R v Wang
|Her Majesty the Queen v Wang|
|Court||House of Lords|
|Full case name||Her Majesty the Queen, Respondent vs Cheong Wang, Appellant|
|Decided||10 February 2005|
|Citation(s)|| 1 WLR 661,  UKHL 9,  1 All ER 782,  2 Cr App R 8|
|Prior action(s)||Wang, R. v  EWCA Crim 3228 (Laws LJ, Curtis J, Recorder of Cardiff)|
|Appealed from||Court of Appeal of England and Wales (Criminal Division)|
|Their Lordships determined that there are no circumstances in which a judge is entitled to direct a jury to return a verdict of guilty. The appeal was ALLOWED and the conviction of the defendant was QUASHED.|
|Judges sitting||Lord Bingham of Cornhill, Lord Steyn, Lord Rodger of Earlsferry, Lord Walker of Gestingthorpe, Lord Carswell|
|Decision by||Opinion of the committee|
Regina v Wang (2005) is a legal case, in the criminal law in England and Wales, establishing that a judge in England or in Wales is not entitled to direct, or instruct, order or require, a jury to return a verdict of guilty.
On the 27 February 2002, Mr Cheong Wang, a Chinese political asylum-seerker and a Buddhist, of the Shaolin Sect, was a passenger awaiting at Clacton-on-Sea railway station, in the County of Essex, when his bag became stolen. He conducted a search, and the bag was then found in the possession of a thief, whom he attempted to "detain", and from whom the bag was recovered. From the recovered bag, Wang then produced a curved martial-arts sword, with a sheath. In the ensuring altercation, or disturbance, the local Police was called in, and upon a further search of the bag by the Police a small Ghurkha-style kukri knife was discovered. For all these, Wang was indicted on two counts, of having an article with a blade or point in a public place, contrary to Section 139(1) of the Criminal Justice Act 1988 (c. 33).
Wang was tried in the Crown Court at Chelmsford, also in Essex, before His Honour Judge Pearson, Circuit Judge, with a jury. Upon the 28 August 2002, Wang was convicted, upon the Circuit Judge's direction of the Jury, of the two offences, and he was on the 4 October 2002 conditionally discharged, for a period of 12 months. Forfeiture orders were also issued by the Circuit Judge for the two offending articles.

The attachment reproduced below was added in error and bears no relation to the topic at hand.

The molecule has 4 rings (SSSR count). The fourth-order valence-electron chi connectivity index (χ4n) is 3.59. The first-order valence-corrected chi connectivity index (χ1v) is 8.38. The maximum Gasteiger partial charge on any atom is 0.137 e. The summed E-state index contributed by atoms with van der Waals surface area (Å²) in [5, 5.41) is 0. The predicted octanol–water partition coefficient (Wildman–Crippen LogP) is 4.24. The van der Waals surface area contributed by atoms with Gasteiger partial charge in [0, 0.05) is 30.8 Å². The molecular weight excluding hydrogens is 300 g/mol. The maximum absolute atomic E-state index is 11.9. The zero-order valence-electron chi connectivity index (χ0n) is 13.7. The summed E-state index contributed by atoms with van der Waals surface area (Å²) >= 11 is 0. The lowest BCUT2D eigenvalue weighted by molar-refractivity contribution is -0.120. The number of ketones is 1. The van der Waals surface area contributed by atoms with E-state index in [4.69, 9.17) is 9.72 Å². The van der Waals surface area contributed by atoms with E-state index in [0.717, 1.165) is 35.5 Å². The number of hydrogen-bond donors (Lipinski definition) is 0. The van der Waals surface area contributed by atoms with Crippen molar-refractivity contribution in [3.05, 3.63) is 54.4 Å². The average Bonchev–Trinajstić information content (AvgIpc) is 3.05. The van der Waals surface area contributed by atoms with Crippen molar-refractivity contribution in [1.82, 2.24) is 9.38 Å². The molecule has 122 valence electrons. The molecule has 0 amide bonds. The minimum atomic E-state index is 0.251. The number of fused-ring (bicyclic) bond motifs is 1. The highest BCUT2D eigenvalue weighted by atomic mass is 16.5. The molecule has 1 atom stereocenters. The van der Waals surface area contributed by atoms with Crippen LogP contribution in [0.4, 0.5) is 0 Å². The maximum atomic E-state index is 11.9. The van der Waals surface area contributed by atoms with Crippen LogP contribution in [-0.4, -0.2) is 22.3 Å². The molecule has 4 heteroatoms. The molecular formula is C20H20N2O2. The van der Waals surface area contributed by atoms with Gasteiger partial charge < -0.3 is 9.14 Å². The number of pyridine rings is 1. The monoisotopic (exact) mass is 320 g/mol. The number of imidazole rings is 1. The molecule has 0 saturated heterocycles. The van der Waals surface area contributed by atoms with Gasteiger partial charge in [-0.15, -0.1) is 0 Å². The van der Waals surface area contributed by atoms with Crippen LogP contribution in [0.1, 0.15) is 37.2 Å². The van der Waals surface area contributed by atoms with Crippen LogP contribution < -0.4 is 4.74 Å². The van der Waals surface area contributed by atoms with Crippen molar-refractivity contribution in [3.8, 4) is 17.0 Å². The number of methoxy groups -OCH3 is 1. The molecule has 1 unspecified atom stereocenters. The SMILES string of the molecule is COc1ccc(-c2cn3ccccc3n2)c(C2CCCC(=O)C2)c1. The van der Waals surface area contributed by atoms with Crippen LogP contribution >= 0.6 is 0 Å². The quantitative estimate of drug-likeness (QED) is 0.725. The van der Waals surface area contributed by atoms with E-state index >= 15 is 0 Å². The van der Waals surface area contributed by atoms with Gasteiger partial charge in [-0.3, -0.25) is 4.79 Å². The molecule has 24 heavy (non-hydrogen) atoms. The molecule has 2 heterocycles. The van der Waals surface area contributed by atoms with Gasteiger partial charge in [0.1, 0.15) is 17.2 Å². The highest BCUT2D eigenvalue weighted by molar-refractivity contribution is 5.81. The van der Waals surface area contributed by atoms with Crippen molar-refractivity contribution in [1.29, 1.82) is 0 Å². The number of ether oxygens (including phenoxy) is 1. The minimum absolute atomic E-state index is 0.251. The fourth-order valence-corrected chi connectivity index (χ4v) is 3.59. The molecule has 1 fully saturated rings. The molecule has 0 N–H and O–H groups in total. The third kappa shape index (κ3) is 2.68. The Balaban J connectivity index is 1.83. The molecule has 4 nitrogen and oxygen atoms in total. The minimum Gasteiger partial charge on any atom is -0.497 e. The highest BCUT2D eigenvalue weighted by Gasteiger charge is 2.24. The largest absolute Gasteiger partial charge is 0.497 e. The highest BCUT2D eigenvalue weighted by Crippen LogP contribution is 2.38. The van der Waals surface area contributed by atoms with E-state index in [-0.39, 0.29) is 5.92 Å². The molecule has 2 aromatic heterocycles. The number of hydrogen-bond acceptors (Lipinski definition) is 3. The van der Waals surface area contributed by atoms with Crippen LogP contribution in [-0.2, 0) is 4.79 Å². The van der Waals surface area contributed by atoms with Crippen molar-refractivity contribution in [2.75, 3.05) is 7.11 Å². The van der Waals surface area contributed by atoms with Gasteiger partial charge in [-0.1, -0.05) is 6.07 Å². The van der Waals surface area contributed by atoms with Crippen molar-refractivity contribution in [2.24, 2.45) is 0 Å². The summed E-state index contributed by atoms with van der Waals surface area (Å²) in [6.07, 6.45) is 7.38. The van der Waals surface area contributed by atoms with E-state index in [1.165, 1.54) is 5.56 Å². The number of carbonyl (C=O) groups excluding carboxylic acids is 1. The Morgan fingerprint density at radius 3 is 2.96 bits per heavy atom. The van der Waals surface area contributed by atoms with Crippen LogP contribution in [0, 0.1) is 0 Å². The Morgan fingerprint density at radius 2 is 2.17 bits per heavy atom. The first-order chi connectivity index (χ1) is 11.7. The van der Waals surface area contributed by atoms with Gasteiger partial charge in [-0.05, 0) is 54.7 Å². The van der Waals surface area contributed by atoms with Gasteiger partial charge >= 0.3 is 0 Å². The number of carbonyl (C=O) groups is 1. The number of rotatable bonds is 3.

Appeal to the Court of Appeal
He appealed against his conviction to the Court of Appeal, and the appeal was heard before Laws LJ, Curtis J and the Recorder of Cardiff. They dismissed the appeal, concluding that a judge was entitled to direct the jury to convict provided that 'it is plain beyond sensible argument that the material before the jury could not in law suffice to discharge the burden' necessary to satisfy the defence.
Appeal to the House of Lords
Wang duly appealed to the Judicial Committee of the House of Lords. In a unanimous opinion, the appellate committee allowed his appeal and quashed his conviction, concluding that 'there are no circumstances in which a judge is entitled to direct a jury to return a verdict of guilty' because a 'belief that the jury would probably, and rightly, have convicted does not [enable a trial judge to give a direction to convict] ... when there were matters which could and should have been the subject of their consideration'.
The judgment settled the law in England and Wales by providing a clear authority in an area of uncertainty. The case caused the Criminal Cases Review Commission to refer the 1972 conviction of Edward Caley-Knowles to the Court of Appeal. Caley-Knowles's conviction was subsequently quashed based on the authority of Wang.
- Wang, R. v  EWCA Crim 3228 (10 December 2003)
- Wang, R v  UKHL 9 (10 February 2005)
- P. Gillies & A. Dahdal, "Directions to Convict", The International Society for the Reform of Criminal Law, (2007) pp 3-6
- D. Rhodes, "Can a judge ever direct a jury to convict the defendant?", Life in Crime SJ/1599 (London, 8 December 2006) (accessed: 14 June 2011)
- Criminal Cases Review Commission, Commission refers cases of Edward Caley- Knowles & Iorwerth Jones to Court of Appeal over jury verdicts (Birmingham, 9 November 2005) (accessed: 13 June 2011)
- BBC News, Conviction quashed after 34 years (21 June 2006) (accessed: 13 June 2010)